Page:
History of Mathematics Journal: 2

I am here with another entry from my weekly write-up of topics talked about in my History of Mathematics class. This one is a bit longer:

We started this week with a reading of a few section from chapter two of our book, The History of Mathematics by Roger Cooke, specifically those dealing with the mathematical history of India and the Maya. The mathematical history of India is itself, removed from any external context such as the over-all study of the history of mathematics, incredibly interesting.

One of the oldest cultures in the world the history of Indian mathematics reaches, of course, well into BCE. As is common with mathematics of that time, the math seems to be mostly concerned with geometry and artimetics. In fact, according to Cooke, sometime between 800 to 500 BCE the Sulva Sutras, who’s root words come from measure and cord, a collection of mathematically based verses were inserted into the Vedas. These verses, and the idea that the content probably springing from the maintenance of  altars, are intimately tied to a conversation that we had in class on Tuesday: The importance that culture and religion have on studies, and mathematics in particular.

Professor Bhatnagar brought up the semester he spent at the University of Nizwa in Oman, and the perspective the students there brought to their education, specifically that they came into classes expecting to be able to memorize their way through instead of learning basic concepts and then extrapolating from there to solve here to fore unseen problems. Professor Bhatnagar then posited that there was a good reason for this and someone else from the class spoke up that it could have something to do with the practice of memorizing large section of the Qur’an for recitation, a hypothesis that was quickly seconded by many in the class and was agreed with by our Professor. Of course it does simply end there because, as our Professor quite rightly pointed out, it is also a great honor to be one chosen to do the recitation and because of that the students were not only well practiced in memorization but have a large respect for the method.

There is no reason to stop the speculation on the effect that religion and culture have on mathematics there though, let me spend a second talking about mathematics in the United States. As we spoke about on Thursday after the USA declared its independence from the Untied Kingdom way back in 1774 it was not only in governing that we decided to break away from the British model. We also changed our education system quite a but as well, so much so in fact that there is very little in common with the two systems now only 236 years since independence. The United States university system tends to function on the idea of: If more than one person wants to study it, it is probably worth studying as opposed to a more track based system such as that in the United Kingdom. While I can not say I agree completely with this idea, I am proud to say that I am a product of a system that does, for some reason that eludes even my radically liberalized mind, offer underwater basket weaving as a for-credit course in more than one university.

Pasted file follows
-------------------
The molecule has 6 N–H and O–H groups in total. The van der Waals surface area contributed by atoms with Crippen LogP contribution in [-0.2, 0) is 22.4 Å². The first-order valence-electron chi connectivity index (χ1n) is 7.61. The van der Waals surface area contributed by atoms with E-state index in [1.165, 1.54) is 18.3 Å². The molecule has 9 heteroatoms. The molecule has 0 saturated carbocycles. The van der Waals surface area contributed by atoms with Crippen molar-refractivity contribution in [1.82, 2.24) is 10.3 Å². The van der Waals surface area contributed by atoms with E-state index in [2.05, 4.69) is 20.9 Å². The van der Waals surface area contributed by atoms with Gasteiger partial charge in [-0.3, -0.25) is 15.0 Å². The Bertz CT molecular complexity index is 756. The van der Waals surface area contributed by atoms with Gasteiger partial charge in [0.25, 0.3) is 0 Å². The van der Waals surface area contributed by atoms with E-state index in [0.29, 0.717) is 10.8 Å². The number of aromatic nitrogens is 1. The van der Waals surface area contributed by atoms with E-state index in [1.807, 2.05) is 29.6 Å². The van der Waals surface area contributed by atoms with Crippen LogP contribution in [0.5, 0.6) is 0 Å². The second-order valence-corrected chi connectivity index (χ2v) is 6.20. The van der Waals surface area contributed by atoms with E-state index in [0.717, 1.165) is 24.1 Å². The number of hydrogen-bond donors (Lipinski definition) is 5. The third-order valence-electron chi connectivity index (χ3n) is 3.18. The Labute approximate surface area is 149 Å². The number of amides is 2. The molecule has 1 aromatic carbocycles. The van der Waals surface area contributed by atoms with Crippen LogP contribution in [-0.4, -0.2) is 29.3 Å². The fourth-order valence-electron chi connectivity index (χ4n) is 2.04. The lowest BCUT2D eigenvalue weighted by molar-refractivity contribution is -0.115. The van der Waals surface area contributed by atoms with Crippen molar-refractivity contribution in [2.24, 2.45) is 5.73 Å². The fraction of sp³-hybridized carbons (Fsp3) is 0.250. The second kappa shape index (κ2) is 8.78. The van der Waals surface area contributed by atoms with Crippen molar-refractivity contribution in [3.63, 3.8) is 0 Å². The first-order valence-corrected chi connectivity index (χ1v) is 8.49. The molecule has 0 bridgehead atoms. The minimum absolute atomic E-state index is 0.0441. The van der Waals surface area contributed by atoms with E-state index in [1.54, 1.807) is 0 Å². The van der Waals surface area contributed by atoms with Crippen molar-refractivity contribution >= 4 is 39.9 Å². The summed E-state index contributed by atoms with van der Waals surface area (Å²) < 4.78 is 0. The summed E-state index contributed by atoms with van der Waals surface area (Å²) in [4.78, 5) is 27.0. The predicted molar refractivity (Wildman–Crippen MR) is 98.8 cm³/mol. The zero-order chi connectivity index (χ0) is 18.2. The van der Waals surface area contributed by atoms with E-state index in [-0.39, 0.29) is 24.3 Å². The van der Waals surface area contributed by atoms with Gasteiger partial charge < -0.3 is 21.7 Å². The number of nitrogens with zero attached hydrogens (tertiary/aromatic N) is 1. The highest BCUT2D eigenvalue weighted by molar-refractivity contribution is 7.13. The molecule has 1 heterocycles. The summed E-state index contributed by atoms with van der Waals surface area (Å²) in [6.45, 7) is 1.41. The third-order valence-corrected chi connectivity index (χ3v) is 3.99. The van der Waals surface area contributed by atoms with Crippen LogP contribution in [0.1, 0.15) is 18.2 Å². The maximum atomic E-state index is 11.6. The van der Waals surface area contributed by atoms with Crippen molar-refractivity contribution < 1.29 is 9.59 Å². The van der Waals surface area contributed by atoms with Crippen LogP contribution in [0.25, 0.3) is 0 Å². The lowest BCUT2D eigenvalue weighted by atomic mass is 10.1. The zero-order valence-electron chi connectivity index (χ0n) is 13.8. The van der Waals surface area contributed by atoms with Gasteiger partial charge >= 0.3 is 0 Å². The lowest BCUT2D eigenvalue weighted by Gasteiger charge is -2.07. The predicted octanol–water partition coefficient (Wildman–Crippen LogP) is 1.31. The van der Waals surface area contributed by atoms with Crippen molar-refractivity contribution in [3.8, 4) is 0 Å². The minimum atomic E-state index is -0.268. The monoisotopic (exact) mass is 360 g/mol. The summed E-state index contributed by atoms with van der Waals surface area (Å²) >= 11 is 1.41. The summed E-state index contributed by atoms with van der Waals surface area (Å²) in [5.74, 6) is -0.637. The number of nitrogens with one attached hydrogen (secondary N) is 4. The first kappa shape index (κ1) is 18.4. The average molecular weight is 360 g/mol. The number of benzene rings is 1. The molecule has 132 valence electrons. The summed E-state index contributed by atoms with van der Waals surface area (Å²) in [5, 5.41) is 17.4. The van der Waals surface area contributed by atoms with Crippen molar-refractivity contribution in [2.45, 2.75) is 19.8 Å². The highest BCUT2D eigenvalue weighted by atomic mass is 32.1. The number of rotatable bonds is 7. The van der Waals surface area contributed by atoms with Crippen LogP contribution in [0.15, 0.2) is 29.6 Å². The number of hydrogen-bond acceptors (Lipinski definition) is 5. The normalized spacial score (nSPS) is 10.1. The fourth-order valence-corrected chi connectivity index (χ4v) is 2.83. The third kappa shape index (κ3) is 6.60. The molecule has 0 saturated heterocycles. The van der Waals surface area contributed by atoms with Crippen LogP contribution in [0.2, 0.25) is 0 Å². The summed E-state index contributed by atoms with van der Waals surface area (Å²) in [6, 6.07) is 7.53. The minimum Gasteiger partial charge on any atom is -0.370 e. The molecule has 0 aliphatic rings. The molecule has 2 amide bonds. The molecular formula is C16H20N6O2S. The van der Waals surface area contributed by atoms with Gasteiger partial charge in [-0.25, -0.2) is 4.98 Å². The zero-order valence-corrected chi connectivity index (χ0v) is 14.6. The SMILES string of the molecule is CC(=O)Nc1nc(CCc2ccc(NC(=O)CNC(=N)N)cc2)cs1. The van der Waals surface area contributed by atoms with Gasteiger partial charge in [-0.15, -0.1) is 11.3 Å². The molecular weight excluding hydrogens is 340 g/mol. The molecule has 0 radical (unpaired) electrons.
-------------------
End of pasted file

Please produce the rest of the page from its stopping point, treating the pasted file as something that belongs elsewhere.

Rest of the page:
The important part of offering all of these courses, and all the different ways to take them, is that having such an open system allows and encourages innovation. There are universities such as Evergreen in Washington state that do not seem to even have grades in classes, Redd where you get to design your own degree from the bottom up, and technical colleges where regimentation is the name of the game. This culture of openness has also nurtured special minds like Terrance Tao, a man more brilliant than even his Fields Medal gives him credit for as he managed to use Analytic techniques in Number Theoretic fields a marriage that many great mathematicians had thought impossible, to their greatest possible potential where it is possible a more discretely structured system could have stunted the creativity in Tao’s intellect which would have never the less produced a great mathematician but not one who could have generated the same results. It is not all greener grass in the United States though, we also have a very strong fundamentalist Christian population and I would be remiss if I did not mention the effect I feel that that religion has on mathematics.

One of the biggest philosophies of the fundamentalist Evangelical sects in the USA is that science is much more than simply wrong, it is the work of the devil. That science makes people question the truth of the world being 5000 years old, the truth that dinosaur bones are just a test of faith, and the truth that humans, and everything else, were created by the One True God. This has become a very large problem in the education system in the United States, from schools being forced to put stickers on their science books stating that evolution is just a THEORY to teaching creationism in biology class. There are much more insidious and non-obvious effects though and the one that I feel most dangerous is a distrust that all of these preachings cause in science and, by extension, mathematics. Students will go into a class room having been told that everything they will learn there are falsehoods and therefore they see no reason to pay any mind to what is being taught. Mathematics really challenges such dogmatic beliefs with the idea of proof and mathematical truths. If there can only be one truth, the truth of God, where does the Pythagorean Theorem fit?